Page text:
Whole Grain Goodness: Blueberry Banana Oatmeal Bake

March 1, 2023 General /FamilyRecipes

Eating whole grain foods—things like brown rice, corn tortillas, oatmeal, and 100% whole wheat breads and pasta—is good for the health of your family. Whole grains are more nutritious than refined grains; they contain fiber, which fills you up and keeps you full longer, and they’re also good for your heart.

At least half of the grains you choose each day should be whole grains. To meet that goal, choose whole grain cereals or muffins in the morning, make wraps with whole wheat tortillas for lunch, and try brown rice or whole grain pasta with dinner.

Blueberry Banana Oatmeal Bake

If your children like oatmeal, they’ll love this breakfast bake. It’s made with quick-cooking oats, blueberries, banana, milk, and eggs, so each serving provides fiber, protein, and calcium as well as natural, delicious sweetness from the fruit.


Tip: To make this morning meal even more special, top each serving with a dollop of low-fat vanilla yogurt.

Nutrition Information per Serving (1 slice):
170 calories, 3g fat (0.5g saturated), 180mg sodium, 30g carbohydrate, 3g fiber, 6g protein, 10% calcium, 8% iron

Whole Grains Blind Taste Test



Ask your children if they want to play the Blind Taste Test game. If they say, “yes,” have them close their eyes or put on a blindfold.

Toast one slice of white bread and one slice of whole wheat bread. Top each with your child’s favorite jam, jelly or peanut butter. Ask your taste tester to take a bite of each slice and then vote for their favorite. They can raise two hands if it’s a tie.



Do the same taste test with white and whole wheat pasta. Cook one cup of each, toss with pasta sauce, and then let the kids place their votes.

Other foods to compare include whole grain crackers versus regular crackers, whole wheat bagels versus white, and a whole grain breakfast cereal versus a refined one.



Side-Lying Hold

  1. For the right breast, lie on your right side with your baby facing you.
  2. Pull your baby close. Your baby’s mouth should be level with your nipple.
  3. In this position, you can cradle your baby’s back with your left arm and support yourself with your right arm and/or pillows.
  4. Keep loose clothing and bedding away from your baby.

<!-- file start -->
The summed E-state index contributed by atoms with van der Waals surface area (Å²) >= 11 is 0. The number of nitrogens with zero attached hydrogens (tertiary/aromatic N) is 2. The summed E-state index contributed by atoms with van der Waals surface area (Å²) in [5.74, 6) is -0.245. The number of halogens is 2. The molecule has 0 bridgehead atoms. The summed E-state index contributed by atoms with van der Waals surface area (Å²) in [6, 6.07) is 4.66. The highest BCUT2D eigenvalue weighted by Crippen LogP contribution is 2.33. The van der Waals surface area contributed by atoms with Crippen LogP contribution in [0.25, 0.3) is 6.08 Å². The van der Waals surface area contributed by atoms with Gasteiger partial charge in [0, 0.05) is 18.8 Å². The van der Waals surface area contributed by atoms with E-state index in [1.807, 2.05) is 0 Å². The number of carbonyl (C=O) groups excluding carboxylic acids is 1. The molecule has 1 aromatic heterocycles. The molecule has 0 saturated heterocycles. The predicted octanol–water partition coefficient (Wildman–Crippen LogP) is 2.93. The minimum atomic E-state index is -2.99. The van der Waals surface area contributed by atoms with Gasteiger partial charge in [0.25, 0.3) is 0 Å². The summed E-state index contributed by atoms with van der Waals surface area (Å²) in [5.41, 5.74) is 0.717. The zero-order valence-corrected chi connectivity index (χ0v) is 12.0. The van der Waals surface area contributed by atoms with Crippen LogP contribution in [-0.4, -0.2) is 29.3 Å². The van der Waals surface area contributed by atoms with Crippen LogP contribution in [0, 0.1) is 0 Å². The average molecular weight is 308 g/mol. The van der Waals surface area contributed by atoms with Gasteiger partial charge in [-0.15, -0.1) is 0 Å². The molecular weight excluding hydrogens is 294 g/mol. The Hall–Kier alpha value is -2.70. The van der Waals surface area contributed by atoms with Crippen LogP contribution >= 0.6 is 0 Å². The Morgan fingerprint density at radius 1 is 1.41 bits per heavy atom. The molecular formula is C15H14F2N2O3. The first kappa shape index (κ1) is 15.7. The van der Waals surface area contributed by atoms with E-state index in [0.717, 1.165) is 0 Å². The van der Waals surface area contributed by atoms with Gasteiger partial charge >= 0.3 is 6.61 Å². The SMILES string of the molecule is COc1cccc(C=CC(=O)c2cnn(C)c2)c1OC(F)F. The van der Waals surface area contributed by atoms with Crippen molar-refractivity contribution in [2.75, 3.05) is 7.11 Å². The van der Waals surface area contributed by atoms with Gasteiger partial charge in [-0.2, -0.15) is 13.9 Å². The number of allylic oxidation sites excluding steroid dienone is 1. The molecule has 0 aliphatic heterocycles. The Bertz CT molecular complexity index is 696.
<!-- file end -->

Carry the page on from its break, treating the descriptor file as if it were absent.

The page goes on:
5. Reverse for the left breast.

This hold is useful when:


Cross-Cradle Hold

  1. For the right breast, use your left arm to hold your baby’s head at your right breast and baby’s body toward your left side. A pillow across your lap can help support your left arm.
  2. Gently place your left hand behind your baby’s ears and neck, with your thumb and index finger behind each ear and your palm between baby’s shoulder blades. Turn your baby’s body toward yours so your tummies are touching.
  3. Hold your breast as if you are squeezing a sandwich. To protect your back, avoid leaning down to your baby. Instead, bring your baby to you.
  4. As your baby’s mouth opens, push gently with your left palm on baby’s head to help them latch on. Make sure you keep your fingers out of the way.
  5. Reverse for the left breast.

This hold is useful when:


Clutch or “Football” Hold

  1. For the right breast, hold your baby level, facing up, at your right side.
  2. Put your baby’s head near your right nipple and support their back and legs under your right arm.
  3. Hold the base of your baby’s head with your right palm. A pillow underneath your right arm can help support your baby’s weight.
  4. To protect your back, avoid leaning down to your baby. Bring baby to you instead.
  5. Reverse for the left breast.

This hold is useful when:


Cradle Hold

  1. For the right breast, cradle your baby with your right arm. Your baby will be on their left side across your lap, facing you at nipple level.
  2. Your baby’s head will rest on your right forearm with your baby’s back along your inner arm and palm.
  3. Turn your baby’s tummy toward your tummy. Your left hand is free to support your breast, if needed. Pillows can help support your arm and elbow.
  4. To protect your back, avoid leaning down to your baby. Instead, bring your baby to you.
  5. Reverse for the left breast.

This hold is useful when:


Laid-Back Hold

  1. Lean back on a pillow with your baby’s tummy touching yours and their head at breast level. Some moms find that sitting up nearly straight works well. Others prefer to lean back and lie almost flat.
  2. You can place your baby’s cheek near your breast, or you may want to use one hand to hold your breast near your baby. It’s up to you and what you think feels best.
  3. Your baby will naturally find your nipple, latch, and begin to suckle.

This hold is useful when: